PAT BROWN, CRIMINAL PROFILER, AUTHOR OF "KILLING FOR SPORT": Absolutely. And there`s something that mothers need to remember as well, which is, you`re often hiring somebody who wants a job. They want -- don`t want to be a mother. And that`s the problem. That -- you know we have mothers` instincts and we have mothers` love for those children.

But a lot of people -- those are just, well, two things and they`re taking care of those things. And when those things get annoying, be a nanny. When the things get annoying sometimes they don`t react very well.

GRACE: I`m just watching.

BROWN: Not all nannies, not all nannies, but unfortunately, you have to be very careful that the nanny is a mother replacement, not just a job- keeper.

GRACE: I just saw the baby`s head hit down on the sofa arm.

Dr. Robi, this is painful to watch and this is just some of the video. Response?

LUDWIG: Right. And also imagine what we`re not seeing. I mean we don`t know what`s going on when we`re not seeing the tape. So it`s very scary stuff. And it isn`t always clear for parents. That`s why you`re right, Nancy, you need to follow your mother`s instincts.

GRACE: To Carol in California. Hi, Carol.

CAROL, FROM CALIFORNIA: Hi, Nancy. This video is absolutely sickening. And two things that struck me, especially, or that when these babies tumbled over, they seemed to be pretty unfazed by this. And I know as a mother, that little babies have a fear of falling. I know she was with them for five months, but these were awfully good little babies considering.

One more thing is that I notice that that she picked one baby up by the front of its sleeper and it seems like she kissed him. How weird is that?

GRACE: It`s very conflicting, Robi, quickly.

LUDGWIG: Well, some caregivers do feel conflicted. They feel angry that they have these crying babies who were dependent on them and then they have a loving feeling as well.

GRACE: It`s very confusing to me why criminal charges have not been filed.

Let`s unleash the lawyers, Lisa Pinto, Darryl Cohen, Mickey Sherman.

Lisa, I mean, no, we have not seen yet the nanny beating the child with a first.


GRACE: But child abuse and child neglect, I think, are clearly in order.

PINTO: Endangering the welfare of a child. Even if it`s a misdemeanor you should haul that lady into the precinct and make her -- make sure that she has something on her record so no -- she doesn`t -- and some other family doesn`t get her.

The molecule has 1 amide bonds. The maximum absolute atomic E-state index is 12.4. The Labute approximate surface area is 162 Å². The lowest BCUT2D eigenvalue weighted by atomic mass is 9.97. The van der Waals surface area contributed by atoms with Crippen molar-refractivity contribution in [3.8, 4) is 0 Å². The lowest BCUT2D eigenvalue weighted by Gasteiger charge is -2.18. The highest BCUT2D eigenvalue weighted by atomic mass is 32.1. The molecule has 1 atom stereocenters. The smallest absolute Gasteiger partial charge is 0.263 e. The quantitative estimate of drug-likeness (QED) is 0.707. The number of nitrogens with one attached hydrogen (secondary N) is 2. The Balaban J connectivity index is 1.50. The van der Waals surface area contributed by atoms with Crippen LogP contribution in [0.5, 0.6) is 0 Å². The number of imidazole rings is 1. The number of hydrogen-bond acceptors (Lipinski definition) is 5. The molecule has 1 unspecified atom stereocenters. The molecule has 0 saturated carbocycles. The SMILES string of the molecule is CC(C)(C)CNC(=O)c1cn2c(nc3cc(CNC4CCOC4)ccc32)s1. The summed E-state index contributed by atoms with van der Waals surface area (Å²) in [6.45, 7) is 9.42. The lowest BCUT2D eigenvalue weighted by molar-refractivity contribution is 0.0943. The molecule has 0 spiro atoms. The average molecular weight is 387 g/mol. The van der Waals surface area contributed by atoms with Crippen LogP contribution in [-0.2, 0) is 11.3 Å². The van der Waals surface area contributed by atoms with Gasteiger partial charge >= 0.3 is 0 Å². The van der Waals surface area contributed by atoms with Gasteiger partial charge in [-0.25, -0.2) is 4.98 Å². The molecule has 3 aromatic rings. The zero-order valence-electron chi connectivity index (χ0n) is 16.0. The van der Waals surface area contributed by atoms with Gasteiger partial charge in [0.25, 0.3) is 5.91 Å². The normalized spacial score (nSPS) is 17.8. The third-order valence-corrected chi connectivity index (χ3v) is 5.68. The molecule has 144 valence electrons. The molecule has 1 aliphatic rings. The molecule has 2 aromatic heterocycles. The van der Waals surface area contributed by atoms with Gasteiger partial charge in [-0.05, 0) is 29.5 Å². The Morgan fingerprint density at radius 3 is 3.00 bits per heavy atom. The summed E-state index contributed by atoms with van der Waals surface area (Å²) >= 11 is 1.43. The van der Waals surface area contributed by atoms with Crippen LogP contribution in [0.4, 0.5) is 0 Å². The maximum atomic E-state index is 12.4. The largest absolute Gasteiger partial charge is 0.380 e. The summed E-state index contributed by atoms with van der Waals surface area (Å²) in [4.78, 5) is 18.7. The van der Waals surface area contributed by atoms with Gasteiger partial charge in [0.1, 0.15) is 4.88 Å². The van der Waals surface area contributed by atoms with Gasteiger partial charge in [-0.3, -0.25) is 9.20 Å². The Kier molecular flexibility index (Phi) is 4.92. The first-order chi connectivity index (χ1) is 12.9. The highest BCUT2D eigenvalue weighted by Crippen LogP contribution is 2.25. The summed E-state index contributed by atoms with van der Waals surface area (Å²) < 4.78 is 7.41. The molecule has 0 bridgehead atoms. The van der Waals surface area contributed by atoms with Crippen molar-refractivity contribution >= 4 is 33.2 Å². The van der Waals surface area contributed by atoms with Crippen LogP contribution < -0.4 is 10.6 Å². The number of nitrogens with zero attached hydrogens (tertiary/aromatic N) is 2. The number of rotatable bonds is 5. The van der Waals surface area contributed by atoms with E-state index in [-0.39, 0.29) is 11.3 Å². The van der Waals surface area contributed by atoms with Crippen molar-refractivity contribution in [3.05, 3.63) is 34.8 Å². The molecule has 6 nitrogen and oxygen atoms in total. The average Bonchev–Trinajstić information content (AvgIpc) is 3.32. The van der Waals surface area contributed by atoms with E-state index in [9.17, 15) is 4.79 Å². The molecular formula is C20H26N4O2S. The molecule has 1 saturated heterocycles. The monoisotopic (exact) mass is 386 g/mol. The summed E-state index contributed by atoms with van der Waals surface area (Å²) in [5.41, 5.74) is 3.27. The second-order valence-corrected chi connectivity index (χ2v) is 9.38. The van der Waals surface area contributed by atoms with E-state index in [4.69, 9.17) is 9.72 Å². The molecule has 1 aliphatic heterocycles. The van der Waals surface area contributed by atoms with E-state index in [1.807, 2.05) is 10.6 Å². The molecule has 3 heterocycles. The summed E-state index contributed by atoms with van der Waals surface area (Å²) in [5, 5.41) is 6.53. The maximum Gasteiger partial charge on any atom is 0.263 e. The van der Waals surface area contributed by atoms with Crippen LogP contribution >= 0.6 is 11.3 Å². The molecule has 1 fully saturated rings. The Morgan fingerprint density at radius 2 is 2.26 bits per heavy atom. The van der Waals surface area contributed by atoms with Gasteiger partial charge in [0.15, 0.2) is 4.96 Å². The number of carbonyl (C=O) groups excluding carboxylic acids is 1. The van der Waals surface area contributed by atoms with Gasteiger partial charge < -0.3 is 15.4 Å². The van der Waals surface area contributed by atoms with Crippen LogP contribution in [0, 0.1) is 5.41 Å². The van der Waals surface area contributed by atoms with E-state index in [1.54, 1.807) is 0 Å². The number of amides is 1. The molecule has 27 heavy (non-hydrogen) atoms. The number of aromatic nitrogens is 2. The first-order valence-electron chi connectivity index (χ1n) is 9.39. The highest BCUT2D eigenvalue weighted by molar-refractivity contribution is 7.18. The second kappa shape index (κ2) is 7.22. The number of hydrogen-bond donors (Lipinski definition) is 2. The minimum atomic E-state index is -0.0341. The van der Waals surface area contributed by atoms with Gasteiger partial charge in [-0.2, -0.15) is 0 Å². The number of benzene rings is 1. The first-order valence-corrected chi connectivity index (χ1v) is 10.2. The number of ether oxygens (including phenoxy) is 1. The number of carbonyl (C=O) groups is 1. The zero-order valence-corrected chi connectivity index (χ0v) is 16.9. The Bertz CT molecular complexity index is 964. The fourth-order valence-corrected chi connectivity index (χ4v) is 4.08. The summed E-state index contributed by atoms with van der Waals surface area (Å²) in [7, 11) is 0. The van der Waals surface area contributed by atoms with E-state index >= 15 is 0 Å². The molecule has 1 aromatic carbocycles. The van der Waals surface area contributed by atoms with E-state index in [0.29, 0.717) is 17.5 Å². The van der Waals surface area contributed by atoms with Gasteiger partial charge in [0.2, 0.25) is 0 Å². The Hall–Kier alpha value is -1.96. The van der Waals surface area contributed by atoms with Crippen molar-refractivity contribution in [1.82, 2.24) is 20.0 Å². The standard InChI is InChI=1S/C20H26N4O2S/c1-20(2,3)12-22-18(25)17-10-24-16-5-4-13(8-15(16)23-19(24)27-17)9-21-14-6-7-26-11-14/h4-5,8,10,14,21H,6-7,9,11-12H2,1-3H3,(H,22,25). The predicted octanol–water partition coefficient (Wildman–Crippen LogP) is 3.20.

Nancy, you know, when I was 6 years old, I had a babysitter who was supposed to take me to the park and instead took me shopping to Bloomingdale`s. And she told me if I told my mother, she would kill me and I believed that until to the point that I broke down.

So this doesn`t just happen to babies. This can happen to older children. And I still am so vigilant with my own nannies because of that experience. I mean there are freaks out there and they are left with the hope diamonds, our children.

GRACE: To Darryl Cohen, possible criminal charges?

DARRYL COHEN, DEFENSE ATTORNEY: Nancy, if it were me, she wouldn`t need criminal charges because, as you said, these two hands would take care of it. But, yes, if ever I had seen something on air, on camera, that says child abuse, screams child abuse, we see it. And if they don`t file criminal charges, that`s an abuse.

GRACE: To Bill in Indiana. Hi, Bill. I think I`ve got Bill. No? Oh it`s Summer in Florida. Hi, Summer.


GRACE: Hi, dear. What`s your question?

SUMMER: Well, I was just wondering what the -- what is the mom going to do? You know, is she going to file other charges? Is she going to pursue this? Because this is ridiculous.

GRACE: Well, let`s find out, Summer. I agree.

Lindsay Addison, have you been told this is not a crime?

ADDISON: I was told that it borderlines on child abuse. It`s more neglect and that.

GRACE: Well, there is actually a statute called neglect.


GRACE: I would call the police back. I would go straight to the district attorney or the solicitor to discover what the possibilities are.

And quickly to Bill in Indiana. Hi, Bill. Bill in Indiana? OK. No Bill.

Everybody tonight, as we go to break, I`m sending out a get-well wish across the airwaves to the bravest man I know.

Get well, Daddy.

(INAUDIBLE) moms in Boca Raton, Florida apparently start by a serial killer. Targeting moms with their children in pricey SUVs.

And tonight, APB, all points bulletin for special moms and dads. If you know a parent who`s an inspiration to others, get that camcorder. Go to and click on i-Report, and enter that deserving parent in the "Extraordinary Parent Contest."